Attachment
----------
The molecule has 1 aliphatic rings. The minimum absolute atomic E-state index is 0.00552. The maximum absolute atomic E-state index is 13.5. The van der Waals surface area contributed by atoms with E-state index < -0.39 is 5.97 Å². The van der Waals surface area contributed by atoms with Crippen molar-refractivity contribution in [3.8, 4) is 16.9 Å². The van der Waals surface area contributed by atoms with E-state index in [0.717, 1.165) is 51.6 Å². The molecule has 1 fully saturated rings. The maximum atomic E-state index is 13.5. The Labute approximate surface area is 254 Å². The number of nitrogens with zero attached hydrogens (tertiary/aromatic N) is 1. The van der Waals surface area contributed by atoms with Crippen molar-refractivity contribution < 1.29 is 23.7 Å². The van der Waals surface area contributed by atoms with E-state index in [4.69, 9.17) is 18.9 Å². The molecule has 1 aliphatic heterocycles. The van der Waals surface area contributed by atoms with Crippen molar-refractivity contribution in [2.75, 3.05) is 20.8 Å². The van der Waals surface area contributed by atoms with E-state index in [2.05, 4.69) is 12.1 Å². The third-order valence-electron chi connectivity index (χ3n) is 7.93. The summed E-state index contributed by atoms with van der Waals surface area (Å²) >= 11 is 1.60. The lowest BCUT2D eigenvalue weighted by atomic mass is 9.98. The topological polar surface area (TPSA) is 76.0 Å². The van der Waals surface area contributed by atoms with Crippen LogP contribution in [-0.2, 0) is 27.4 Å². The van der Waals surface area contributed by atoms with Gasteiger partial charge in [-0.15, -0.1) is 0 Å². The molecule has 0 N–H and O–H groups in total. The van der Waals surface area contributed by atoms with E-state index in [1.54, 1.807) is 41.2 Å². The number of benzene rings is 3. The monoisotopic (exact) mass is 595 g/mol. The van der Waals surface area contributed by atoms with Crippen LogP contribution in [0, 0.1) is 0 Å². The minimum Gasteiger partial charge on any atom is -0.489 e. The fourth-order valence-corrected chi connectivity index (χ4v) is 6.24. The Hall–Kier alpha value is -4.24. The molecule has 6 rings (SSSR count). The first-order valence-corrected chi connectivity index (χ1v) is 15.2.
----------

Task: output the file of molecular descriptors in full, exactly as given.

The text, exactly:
The molecule has 1 aliphatic rings. The minimum absolute atomic E-state index is 0.00552. The maximum absolute atomic E-state index is 13.5. The van der Waals surface area contributed by atoms with E-state index < -0.39 is 5.97 Å². The van der Waals surface area contributed by atoms with Crippen molar-refractivity contribution in [3.8, 4) is 16.9 Å². The van der Waals surface area contributed by atoms with E-state index in [0.717, 1.165) is 51.6 Å². The molecule has 1 fully saturated rings. The maximum atomic E-state index is 13.5. The Labute approximate surface area is 254 Å². The number of nitrogens with zero attached hydrogens (tertiary/aromatic N) is 1. The van der Waals surface area contributed by atoms with Crippen molar-refractivity contribution < 1.29 is 23.7 Å². The van der Waals surface area contributed by atoms with E-state index in [4.69, 9.17) is 18.9 Å². The molecule has 1 aliphatic heterocycles. The van der Waals surface area contributed by atoms with Crippen molar-refractivity contribution in [2.75, 3.05) is 20.8 Å². The van der Waals surface area contributed by atoms with E-state index in [2.05, 4.69) is 12.1 Å². The third-order valence-electron chi connectivity index (χ3n) is 7.93. The summed E-state index contributed by atoms with van der Waals surface area (Å²) >= 11 is 1.60. The lowest BCUT2D eigenvalue weighted by atomic mass is 9.98. The topological polar surface area (TPSA) is 76.0 Å². The van der Waals surface area contributed by atoms with Crippen LogP contribution in [-0.2, 0) is 27.4 Å². The van der Waals surface area contributed by atoms with Gasteiger partial charge in [-0.15, -0.1) is 0 Å². The molecule has 0 N–H and O–H groups in total. The van der Waals surface area contributed by atoms with E-state index in [1.54, 1.807) is 41.2 Å². The number of benzene rings is 3. The monoisotopic (exact) mass is 595 g/mol. The van der Waals surface area contributed by atoms with Crippen LogP contribution in [0, 0.1) is 0 Å². The minimum Gasteiger partial charge on any atom is -0.489 e. The fourth-order valence-corrected chi connectivity index (χ4v) is 6.24. The Hall–Kier alpha value is -4.24. The molecule has 6 rings (SSSR count). The first-order valence-corrected chi connectivity index (χ1v) is 15.2.